The career of a cancer

June 7, 2002

Perutz prizewinning essayist Collette Tourlamain introduces the fatal Pap.

Meet Pap. He is a virus (human papillomavirus type 16 to give him his full name), a small circle of DNA with a protein coat. He is at the start of his adult life, about to infect a new person. She is having sex with her boyfriend. She does not know this will cause her death. She has a slight scratch on her cervix, allowing Pap to infect the cells at the base of her protective cervical lining - the epithelium.

Pap has found his new home. He takes off his protein coat and makes about 50 copies of his DNA and also his armoury of functional proteins. In this type of cell it is easy: the basal cell is actively dividing, replicating its DNA, so there is plenty of replication machinery for him to use.

Later, in the higher levels of the epithelium, it will become harder for him to make the thousands of copies of his DNA that will ensure the continuation of his genes. As the cell divides, Pap uses his E2 protein to cling tightly to the cellular chromosomes so that he stays in the new cells. He will be able to rise up the epithelium as the cells differentiate (by ceasing replication and gaining more protective functions) and he will also be able to create the outer protein coats of his offspring.

Unfortunately for Pap, although the differentiated cells provide him with everything necessary for the maturation of his offspring (which is not possible in dividing cells), they make it very difficult for him to replicate his DNA. They do not replicate themselves, so do not make the right machinery. Pap, a cunning virus, has found a way round this. Using his E7 protein, he induces the cell to make replication machinery. This means his DNA can be copied 10,000 times in a single cell. He stops the cell from dying (a response to abnormal activity of the replication machinery) by using his anti-lethal weapon E6. The hard part is over. He just needs to reach the top of the epithelium, make protein coats and his offspring can be released in exfoliated dead cells, ready to infect another cell.

But there is a problem. For some reason, the cells start to replicate their DNA with the newly activated machinery and divide again. Pap and his copies are trapped in the cells for many years. The cells divide many times in an increasingly uncontrolled manner. They give up their protective functions and eventually start outgrowing their epithelial home, passing into other organs in the body.

The woman, 15 years older and married with two children, is very ill. She has cervical cancer, too far advanced for treatment, and is slowly losing the battle to control the rebel cancer cells that once formed the viral home and are now taking over her body.

Cervical cancer is the second biggest killer of women worldwide. It is caused by high-risk genital human papillomaviruses. The viral proteins E6 and E7 knock out key cellular controls of DNA replication and cell death. Investigation into the actions of E6 and E7 has helped explain the normal mechanisms that control these functions, advancing research into all types of cancer. Most of the work has focused on interactions of E6 with p53, a protein that induces potentially cancerous cells to die, and E7 with Rb, a protein that controls the replication of all cells. These proteins are abnormal in nearly all cancers.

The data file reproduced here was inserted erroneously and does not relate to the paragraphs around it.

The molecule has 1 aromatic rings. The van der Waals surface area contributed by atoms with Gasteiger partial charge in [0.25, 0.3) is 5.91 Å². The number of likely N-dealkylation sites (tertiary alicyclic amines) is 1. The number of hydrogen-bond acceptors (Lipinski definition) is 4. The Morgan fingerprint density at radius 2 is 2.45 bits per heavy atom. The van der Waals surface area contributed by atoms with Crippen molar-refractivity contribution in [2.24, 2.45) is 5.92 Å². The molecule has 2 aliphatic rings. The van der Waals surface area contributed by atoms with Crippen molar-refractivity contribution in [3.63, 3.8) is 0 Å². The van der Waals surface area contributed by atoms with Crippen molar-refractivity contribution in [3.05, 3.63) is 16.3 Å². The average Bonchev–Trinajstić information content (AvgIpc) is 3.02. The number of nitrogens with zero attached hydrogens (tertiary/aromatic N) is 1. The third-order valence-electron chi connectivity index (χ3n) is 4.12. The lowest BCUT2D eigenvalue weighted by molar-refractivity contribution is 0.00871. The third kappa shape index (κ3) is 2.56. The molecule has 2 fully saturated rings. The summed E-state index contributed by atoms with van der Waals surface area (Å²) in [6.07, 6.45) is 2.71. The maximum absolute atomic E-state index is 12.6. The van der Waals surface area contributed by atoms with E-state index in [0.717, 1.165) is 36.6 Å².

It has emerged that E6 is able to interact with a number of other cellular proteins. This also seems to be a factor when normal cells become cancer cells. One of the proteins that interacts with E6 is Mcm7. Mcm7 is essential for cellular DNA replication and is tightly regulated to ensure that the cell replicates its DNA only once each time it divides, another control against cancer. I want to know whether the interaction of E6 with Mcm7 subverts this control.

To find out, I am using a cell-free DNA replication system. I take nuclei from cells that are not replicating and induce normal DNA replication by adding cytoplasm from cells that are actively replicating. By adding E6 to the system, I can see whether it alters the way in which the nuclei replicate their DNA. This will suggest whether the interaction of E6 with Mcm7 contributes to the cancer caused by the virus. If so, it is likely that these control mechanisms also break down in other cancers. I hope my work will provide clues about the common mechanisms for the breakdown of DNA replication control in cancer. Who knows, perhaps Pap will help us cure cancer as well as causing it.

Collette Tourlamain is a Medical Research Council research student, based in the department of pathology at Cambridge University. This essay won first prize in the Max Perutz essay prize, awarded by the MRC and backed by The THES .

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